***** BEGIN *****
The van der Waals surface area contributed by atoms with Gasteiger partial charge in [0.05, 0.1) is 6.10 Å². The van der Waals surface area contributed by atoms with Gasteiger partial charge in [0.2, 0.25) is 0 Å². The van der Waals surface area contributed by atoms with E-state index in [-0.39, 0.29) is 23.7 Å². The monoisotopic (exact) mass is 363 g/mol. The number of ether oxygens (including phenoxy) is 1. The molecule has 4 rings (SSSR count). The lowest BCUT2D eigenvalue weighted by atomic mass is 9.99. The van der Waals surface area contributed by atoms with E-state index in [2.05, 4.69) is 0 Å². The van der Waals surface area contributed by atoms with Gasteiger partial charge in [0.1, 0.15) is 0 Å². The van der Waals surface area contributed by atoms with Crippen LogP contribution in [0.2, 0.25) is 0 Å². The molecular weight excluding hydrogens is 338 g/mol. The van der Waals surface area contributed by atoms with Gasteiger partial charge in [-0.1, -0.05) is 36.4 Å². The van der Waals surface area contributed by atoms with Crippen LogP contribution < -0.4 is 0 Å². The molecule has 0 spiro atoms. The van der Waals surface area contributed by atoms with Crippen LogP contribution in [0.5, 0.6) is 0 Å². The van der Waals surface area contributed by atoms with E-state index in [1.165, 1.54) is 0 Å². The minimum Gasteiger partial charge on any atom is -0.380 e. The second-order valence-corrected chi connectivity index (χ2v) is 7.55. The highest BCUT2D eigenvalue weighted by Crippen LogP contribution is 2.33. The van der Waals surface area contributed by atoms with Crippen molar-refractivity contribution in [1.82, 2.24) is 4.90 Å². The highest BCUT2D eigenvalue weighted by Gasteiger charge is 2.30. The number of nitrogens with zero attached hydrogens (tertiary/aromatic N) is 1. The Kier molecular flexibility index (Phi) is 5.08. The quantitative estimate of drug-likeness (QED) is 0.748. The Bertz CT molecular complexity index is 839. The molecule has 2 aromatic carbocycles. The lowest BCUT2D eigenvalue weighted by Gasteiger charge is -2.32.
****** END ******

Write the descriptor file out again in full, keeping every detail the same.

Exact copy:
The van der Waals surface area contributed by atoms with Gasteiger partial charge in [0.05, 0.1) is 6.10 Å². The van der Waals surface area contributed by atoms with Gasteiger partial charge in [0.2, 0.25) is 0 Å². The van der Waals surface area contributed by atoms with E-state index in [-0.39, 0.29) is 23.7 Å². The monoisotopic (exact) mass is 363 g/mol. The number of ether oxygens (including phenoxy) is 1. The molecule has 4 rings (SSSR count). The lowest BCUT2D eigenvalue weighted by atomic mass is 9.99. The van der Waals surface area contributed by atoms with E-state index in [2.05, 4.69) is 0 Å². The van der Waals surface area contributed by atoms with Gasteiger partial charge in [0.1, 0.15) is 0 Å². The van der Waals surface area contributed by atoms with Crippen LogP contribution in [0.2, 0.25) is 0 Å². The molecular weight excluding hydrogens is 338 g/mol. The van der Waals surface area contributed by atoms with Gasteiger partial charge in [-0.1, -0.05) is 36.4 Å². The van der Waals surface area contributed by atoms with Crippen LogP contribution < -0.4 is 0 Å². The molecule has 0 spiro atoms. The van der Waals surface area contributed by atoms with Crippen LogP contribution in [0.5, 0.6) is 0 Å². The van der Waals surface area contributed by atoms with E-state index in [1.165, 1.54) is 0 Å². The minimum Gasteiger partial charge on any atom is -0.380 e. The second-order valence-corrected chi connectivity index (χ2v) is 7.55. The highest BCUT2D eigenvalue weighted by Crippen LogP contribution is 2.33. The van der Waals surface area contributed by atoms with Crippen molar-refractivity contribution in [1.82, 2.24) is 4.90 Å². The highest BCUT2D eigenvalue weighted by Gasteiger charge is 2.30. The number of nitrogens with zero attached hydrogens (tertiary/aromatic N) is 1. The Kier molecular flexibility index (Phi) is 5.08. The quantitative estimate of drug-likeness (QED) is 0.748. The Bertz CT molecular complexity index is 839. The molecule has 2 aromatic carbocycles. The lowest BCUT2D eigenvalue weighted by Gasteiger charge is -2.32.